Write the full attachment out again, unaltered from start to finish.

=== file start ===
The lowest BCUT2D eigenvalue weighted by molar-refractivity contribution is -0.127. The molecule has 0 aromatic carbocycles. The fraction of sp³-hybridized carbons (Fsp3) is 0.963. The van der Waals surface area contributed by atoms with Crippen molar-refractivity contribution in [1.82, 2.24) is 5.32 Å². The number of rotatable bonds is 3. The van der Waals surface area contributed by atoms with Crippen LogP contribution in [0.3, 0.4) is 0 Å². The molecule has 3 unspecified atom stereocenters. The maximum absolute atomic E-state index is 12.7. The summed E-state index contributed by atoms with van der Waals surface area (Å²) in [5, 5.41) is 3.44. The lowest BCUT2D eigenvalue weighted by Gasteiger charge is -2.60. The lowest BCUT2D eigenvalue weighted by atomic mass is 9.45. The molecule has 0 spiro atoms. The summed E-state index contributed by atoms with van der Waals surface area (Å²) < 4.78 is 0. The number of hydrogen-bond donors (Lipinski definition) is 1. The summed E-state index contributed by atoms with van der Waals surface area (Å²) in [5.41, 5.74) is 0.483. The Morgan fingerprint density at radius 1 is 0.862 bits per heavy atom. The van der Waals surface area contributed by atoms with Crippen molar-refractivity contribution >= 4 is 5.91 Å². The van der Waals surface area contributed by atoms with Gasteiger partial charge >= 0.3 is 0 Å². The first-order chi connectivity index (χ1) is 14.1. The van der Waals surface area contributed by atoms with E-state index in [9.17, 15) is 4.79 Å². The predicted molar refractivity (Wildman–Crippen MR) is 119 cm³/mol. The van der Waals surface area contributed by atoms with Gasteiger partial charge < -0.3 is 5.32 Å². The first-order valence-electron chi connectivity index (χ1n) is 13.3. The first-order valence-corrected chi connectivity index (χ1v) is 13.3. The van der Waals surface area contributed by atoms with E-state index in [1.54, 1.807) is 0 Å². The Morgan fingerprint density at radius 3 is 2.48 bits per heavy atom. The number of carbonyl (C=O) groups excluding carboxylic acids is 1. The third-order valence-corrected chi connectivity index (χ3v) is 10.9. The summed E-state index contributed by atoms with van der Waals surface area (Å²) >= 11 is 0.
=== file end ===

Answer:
The lowest BCUT2D eigenvalue weighted by molar-refractivity contribution is -0.127. The molecule has 0 aromatic carbocycles. The fraction of sp³-hybridized carbons (Fsp3) is 0.963. The van der Waals surface area contributed by atoms with Crippen molar-refractivity contribution in [1.82, 2.24) is 5.32 Å². The number of rotatable bonds is 3. The van der Waals surface area contributed by atoms with Crippen LogP contribution in [0.3, 0.4) is 0 Å². The molecule has 3 unspecified atom stereocenters. The maximum absolute atomic E-state index is 12.7. The summed E-state index contributed by atoms with van der Waals surface area (Å²) in [5, 5.41) is 3.44. The lowest BCUT2D eigenvalue weighted by Gasteiger charge is -2.60. The lowest BCUT2D eigenvalue weighted by atomic mass is 9.45. The molecule has 0 spiro atoms. The summed E-state index contributed by atoms with van der Waals surface area (Å²) < 4.78 is 0. The number of hydrogen-bond donors (Lipinski definition) is 1. The summed E-state index contributed by atoms with van der Waals surface area (Å²) in [5.41, 5.74) is 0.483. The Morgan fingerprint density at radius 1 is 0.862 bits per heavy atom. The van der Waals surface area contributed by atoms with Crippen molar-refractivity contribution >= 4 is 5.91 Å². The van der Waals surface area contributed by atoms with Gasteiger partial charge >= 0.3 is 0 Å². The first-order chi connectivity index (χ1) is 14.1. The van der Waals surface area contributed by atoms with E-state index in [9.17, 15) is 4.79 Å². The predicted molar refractivity (Wildman–Crippen MR) is 119 cm³/mol. The van der Waals surface area contributed by atoms with Gasteiger partial charge < -0.3 is 5.32 Å². The first-order valence-electron chi connectivity index (χ1n) is 13.3. The first-order valence-corrected chi connectivity index (χ1v) is 13.3. The van der Waals surface area contributed by atoms with E-state index in [1.54, 1.807) is 0 Å². The Morgan fingerprint density at radius 3 is 2.48 bits per heavy atom. The number of carbonyl (C=O) groups excluding carboxylic acids is 1. The third-order valence-corrected chi connectivity index (χ3v) is 10.9. The summed E-state index contributed by atoms with van der Waals surface area (Å²) >= 11 is 0.